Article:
This compact fitted tea service, comprising a teapot, creamer, sugar bowl, and tray, is from the Dinette line of tea sets created by the International Silver Company’s Wilcox Silver Plate division. The sets were targeted at modern-minded women as space savers for the smaller rooms common in most city apartments, and the line’s design was considered revolutionary when it was launched.
Although the Dinette line was first developed by the International Silver Company’s in-house designer, Jean George Theobald, whose background was in jewelry design, the company engaged self-described “decorative arts consultant,” Virginia Hamill, to refine the forms. Hamill was one of the few women practicing product design in the 1920s and 30s, a time when industrial design was still an emerging field. Hamill played an active role in developing design exhibitions, particularly in American department stores and retail showrooms where displays of the latest home furnishings and ware could reach a wide range of domestic consumers.
The design of this set, the most capacious of the Dinette line’s three models, shows an emphasis on function and process. It utilizes clean, simple cylindrical forms with flat, circular, tightly fitted lids and trapezoidal ebonized wood handles, which are easy to grasp and hold. The teapot, sugar bowl, and creamer nestle closely together in the shaped carrying tray. The level of sophistication demonstrated by this Dinette set is not surprising given Hamill’s extensive exposure to modern European metalwork, such as designs by Jean Puiforcat in France and Marianne Brandt of the Bauhaus in Germany.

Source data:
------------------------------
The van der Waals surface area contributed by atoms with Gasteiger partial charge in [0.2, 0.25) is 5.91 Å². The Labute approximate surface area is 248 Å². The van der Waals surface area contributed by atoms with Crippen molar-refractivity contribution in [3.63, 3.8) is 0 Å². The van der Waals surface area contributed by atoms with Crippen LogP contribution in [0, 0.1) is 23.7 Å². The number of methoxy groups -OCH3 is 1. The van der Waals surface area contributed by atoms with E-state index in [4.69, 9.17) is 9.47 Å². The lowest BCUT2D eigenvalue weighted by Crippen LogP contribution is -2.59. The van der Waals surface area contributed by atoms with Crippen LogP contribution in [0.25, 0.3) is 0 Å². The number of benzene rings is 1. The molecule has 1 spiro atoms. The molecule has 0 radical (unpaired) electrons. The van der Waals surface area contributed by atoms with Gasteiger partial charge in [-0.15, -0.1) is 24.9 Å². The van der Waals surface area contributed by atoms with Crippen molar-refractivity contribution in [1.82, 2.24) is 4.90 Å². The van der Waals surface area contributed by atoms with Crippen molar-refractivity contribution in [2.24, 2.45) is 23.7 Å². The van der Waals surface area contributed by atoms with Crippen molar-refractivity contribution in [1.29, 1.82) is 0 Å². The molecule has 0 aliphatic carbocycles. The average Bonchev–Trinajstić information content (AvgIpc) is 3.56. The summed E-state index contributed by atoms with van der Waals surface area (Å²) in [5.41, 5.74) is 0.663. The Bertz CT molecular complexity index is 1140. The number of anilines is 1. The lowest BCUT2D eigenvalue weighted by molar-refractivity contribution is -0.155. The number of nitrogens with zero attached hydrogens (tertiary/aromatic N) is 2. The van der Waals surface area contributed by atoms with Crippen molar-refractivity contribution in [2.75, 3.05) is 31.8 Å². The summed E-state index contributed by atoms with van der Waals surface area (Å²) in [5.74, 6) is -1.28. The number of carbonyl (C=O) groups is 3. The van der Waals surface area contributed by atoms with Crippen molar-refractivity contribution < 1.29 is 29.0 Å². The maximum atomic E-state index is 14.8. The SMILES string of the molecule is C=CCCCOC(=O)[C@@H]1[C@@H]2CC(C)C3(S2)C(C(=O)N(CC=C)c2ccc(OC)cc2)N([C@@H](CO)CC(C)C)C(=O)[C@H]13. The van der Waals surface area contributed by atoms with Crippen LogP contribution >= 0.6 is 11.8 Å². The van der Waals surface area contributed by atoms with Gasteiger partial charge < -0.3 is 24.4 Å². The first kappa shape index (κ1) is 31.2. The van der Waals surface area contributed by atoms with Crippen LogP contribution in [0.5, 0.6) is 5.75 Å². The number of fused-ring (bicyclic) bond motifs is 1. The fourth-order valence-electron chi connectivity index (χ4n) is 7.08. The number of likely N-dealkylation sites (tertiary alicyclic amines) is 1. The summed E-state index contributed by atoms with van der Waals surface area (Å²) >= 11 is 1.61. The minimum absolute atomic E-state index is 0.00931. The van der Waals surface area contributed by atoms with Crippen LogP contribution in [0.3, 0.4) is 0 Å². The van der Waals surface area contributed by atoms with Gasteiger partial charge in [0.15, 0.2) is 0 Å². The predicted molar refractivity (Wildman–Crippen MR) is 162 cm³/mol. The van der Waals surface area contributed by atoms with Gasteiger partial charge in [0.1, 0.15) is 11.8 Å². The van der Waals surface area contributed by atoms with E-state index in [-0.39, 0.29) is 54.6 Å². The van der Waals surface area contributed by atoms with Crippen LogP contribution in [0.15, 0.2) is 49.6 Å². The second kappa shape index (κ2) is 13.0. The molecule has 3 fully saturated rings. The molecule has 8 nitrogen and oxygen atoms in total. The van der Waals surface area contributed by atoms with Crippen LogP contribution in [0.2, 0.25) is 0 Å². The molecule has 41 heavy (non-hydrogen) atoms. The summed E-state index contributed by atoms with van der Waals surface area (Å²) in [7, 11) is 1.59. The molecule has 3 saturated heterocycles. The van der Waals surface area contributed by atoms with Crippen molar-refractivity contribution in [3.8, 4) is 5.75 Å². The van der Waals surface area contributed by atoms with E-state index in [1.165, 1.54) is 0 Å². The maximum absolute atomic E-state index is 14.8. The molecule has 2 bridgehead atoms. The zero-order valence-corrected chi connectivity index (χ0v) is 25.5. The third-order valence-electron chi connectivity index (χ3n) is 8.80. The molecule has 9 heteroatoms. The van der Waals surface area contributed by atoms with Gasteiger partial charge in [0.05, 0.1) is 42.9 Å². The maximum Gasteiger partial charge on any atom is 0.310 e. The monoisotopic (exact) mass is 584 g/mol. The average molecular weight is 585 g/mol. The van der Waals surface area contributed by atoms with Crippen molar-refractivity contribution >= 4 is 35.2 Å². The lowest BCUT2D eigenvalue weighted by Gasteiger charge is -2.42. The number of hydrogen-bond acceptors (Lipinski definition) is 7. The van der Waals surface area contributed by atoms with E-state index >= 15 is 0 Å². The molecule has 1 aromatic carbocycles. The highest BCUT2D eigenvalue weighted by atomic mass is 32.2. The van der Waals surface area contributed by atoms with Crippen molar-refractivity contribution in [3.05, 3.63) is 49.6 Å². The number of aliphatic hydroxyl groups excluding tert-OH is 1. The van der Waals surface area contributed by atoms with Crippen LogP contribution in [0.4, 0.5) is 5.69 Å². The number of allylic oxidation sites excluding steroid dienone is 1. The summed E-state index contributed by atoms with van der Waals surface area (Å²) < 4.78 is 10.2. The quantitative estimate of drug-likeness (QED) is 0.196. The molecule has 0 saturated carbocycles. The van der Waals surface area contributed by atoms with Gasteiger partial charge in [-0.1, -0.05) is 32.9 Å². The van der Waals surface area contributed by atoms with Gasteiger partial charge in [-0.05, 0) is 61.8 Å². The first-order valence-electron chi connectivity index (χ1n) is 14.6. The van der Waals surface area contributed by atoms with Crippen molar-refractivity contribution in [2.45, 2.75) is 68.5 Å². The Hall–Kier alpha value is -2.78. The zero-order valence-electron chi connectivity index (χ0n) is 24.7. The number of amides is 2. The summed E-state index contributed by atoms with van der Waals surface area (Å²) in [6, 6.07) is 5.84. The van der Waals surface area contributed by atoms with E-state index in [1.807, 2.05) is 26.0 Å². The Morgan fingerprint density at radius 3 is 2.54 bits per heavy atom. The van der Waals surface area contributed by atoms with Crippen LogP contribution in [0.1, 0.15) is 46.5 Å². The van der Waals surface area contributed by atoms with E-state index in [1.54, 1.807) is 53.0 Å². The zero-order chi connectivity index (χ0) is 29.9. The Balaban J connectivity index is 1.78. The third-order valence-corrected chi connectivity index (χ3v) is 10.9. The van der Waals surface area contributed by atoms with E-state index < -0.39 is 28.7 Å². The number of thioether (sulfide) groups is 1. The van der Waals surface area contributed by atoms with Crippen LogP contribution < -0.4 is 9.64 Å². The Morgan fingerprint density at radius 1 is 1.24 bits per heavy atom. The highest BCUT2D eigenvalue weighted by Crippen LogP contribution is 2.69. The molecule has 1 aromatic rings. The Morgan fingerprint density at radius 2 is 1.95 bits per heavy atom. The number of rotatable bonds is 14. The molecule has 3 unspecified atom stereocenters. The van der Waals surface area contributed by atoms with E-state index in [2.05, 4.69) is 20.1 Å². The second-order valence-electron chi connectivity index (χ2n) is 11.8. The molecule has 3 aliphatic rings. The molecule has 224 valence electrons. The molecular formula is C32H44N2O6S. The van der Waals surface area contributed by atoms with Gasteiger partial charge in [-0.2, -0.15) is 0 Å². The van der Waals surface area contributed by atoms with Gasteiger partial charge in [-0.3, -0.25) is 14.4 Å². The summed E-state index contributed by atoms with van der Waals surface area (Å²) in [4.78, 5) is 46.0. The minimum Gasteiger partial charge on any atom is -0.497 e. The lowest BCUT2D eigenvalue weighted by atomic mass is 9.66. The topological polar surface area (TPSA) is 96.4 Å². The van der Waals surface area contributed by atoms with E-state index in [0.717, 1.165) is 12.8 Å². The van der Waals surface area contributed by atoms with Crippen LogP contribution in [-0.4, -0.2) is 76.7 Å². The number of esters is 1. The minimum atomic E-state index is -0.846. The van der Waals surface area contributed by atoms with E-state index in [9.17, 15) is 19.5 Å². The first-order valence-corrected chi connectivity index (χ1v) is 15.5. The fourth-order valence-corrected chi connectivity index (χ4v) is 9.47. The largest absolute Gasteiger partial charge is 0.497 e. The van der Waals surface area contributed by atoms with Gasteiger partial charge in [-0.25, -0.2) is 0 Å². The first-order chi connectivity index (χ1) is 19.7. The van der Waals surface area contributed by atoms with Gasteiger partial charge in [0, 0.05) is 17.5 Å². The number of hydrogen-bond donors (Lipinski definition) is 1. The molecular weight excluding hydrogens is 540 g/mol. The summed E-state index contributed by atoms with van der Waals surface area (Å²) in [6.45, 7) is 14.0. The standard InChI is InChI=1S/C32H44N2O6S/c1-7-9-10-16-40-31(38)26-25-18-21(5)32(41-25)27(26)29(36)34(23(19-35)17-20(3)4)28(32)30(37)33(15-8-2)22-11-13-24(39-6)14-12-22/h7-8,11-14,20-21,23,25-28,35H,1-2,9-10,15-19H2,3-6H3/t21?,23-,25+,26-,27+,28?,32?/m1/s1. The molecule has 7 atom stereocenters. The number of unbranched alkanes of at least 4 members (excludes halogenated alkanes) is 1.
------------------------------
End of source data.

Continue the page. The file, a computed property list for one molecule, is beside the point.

The example proposed for acquisition is made of polished pewter and was produced by the Old Colony Pewter firm as a less costly alternative to International Silver’s silver-plated metal sets. Pewter is durable and easier to clean than silver, a convenience that homemakers appreciated, and its lower price point spurred the material's rise in popularity during the Depression. Aesthetically, polished pewter exhibits a softer luster than chrome-plated metal, which was another popular material of the era. The Dinette tea sets could also be customized with the addition of a monogram; in this example, a block letter G is prominently engraved on each piece in the group.
This innovative modernist service presents an interesting departure from the historical and colonial revival forms more often associated with American pewter of the early 20th century. It would be a significant addition to the museum’s metalwork holdings and would be the first example of work by Theobald and Hamill to enter the collection.
This object was donated by Marilyn Friedman.
Cite this object as
Dinette Teapot; USA; cast pewter, ebonized wood; 2013-57-1